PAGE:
Family Safety is Key

Jan 8, 2024, 11:11 AM by Department of Pediatrics


Families, for better or worse, are important in human development.  There is a strong association between strong, healthy families and the happiness and well-being of their children. The holiday season is a wonderful time for families to gather together and share their caring, their history, their traditions, and their family recipes.  

While a significant portion of children live with their grandparent (>10%), many do not.  It becomes critical that preparing for the holidays even with only a brief visit to grandparents or other relatives that some serious thought needs to be given to “childproofing” the house.  When visiting any home with young children who are incredibly busy and curious, grandparents’ home may offer more opportunities for mishaps. has some suggestions for a checklist to secure a safer environment in any home.  As children will put anything in their mouths, it is important to store pills, inhalers, and other prescriptions out of reach. Move medicines in purses or at the bedside securely out of reach.   Pets, pet food and pet medicines should be stored out of a child’s reach.  (This is for the safety of both the child and the pet.) Unsafe cleansers and chemicals need to be moved to cabinets with safety locks completely out of reach.  Be careful of leaving alcoholic drinks in easy reach of children at the same party.

Outlet covers that are not a choking hazard should be placed over sockets to help reduce the risk of electric shock. Remove any dangling cords from things such as coffee pots and toasters.  Charger cables are everywhere. Furniture and other objects can be used to block access to wiring whenever possible. 

Be aware that all microwaves are not childproof.  Children could take liquids/solids from a microwave that is warm on the outside but dangerously hot inside.  This can cause serious burns.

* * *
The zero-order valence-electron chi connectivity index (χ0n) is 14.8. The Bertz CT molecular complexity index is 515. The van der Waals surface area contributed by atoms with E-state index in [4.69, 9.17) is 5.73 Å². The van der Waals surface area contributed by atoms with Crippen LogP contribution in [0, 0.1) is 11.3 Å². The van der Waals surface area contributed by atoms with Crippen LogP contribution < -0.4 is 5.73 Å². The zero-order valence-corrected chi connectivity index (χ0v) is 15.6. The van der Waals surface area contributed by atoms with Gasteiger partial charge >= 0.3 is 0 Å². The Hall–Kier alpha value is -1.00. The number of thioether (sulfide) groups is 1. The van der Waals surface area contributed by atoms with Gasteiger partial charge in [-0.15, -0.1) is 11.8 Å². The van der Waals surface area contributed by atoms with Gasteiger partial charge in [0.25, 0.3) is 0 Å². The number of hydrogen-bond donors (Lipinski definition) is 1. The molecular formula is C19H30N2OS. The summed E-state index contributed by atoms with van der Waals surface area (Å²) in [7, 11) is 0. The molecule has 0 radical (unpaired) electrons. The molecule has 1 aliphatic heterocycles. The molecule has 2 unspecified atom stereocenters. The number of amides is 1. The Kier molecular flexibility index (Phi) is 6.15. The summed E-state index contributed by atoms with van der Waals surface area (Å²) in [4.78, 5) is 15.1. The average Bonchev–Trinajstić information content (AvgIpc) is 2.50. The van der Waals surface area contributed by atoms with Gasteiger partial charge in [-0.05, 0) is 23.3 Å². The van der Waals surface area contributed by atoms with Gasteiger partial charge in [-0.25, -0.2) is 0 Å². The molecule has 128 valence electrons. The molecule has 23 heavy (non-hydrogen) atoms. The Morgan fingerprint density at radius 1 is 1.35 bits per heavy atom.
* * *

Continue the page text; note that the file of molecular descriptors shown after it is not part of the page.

Soft covers or bumpers should be positioned around sharp or solid furniture.  Televisions and chest of drawers can be pulled over on a climbing child causing serious injury or death.  Gates should be positions at the top and bottom of the stairs.  Do not use mobile baby walkers.  Never leave a child unattended in a tub or sink filled with water.

Smoke detectors and carbon monoxide detectors should be placed in the proper locations throughout the house.  Escape plan should be thought out in advance (for home and for grandparents’ home) and fire extinguishers should be readily available.

All transportation should be done with appropriate car seats correctly installed.

All guns should be unloaded and locked. 

Try to stick to your usual routines, including sleep schedules and naptimes, to help both the child and the parent to enjoy the holiday and to reduce stress.

All important phone numbers should be kept in your mobile device and a list posted somewhere prominently.  In emergency you’ll want to call not only 911 but also certain specific family members.  Remember your “ICE (in case of emergency)” in your own phone.

Have fun, be safe.

by Sally Robinson, MD Clinical Professor
Keeping Kids Healthy
Published 12/2023

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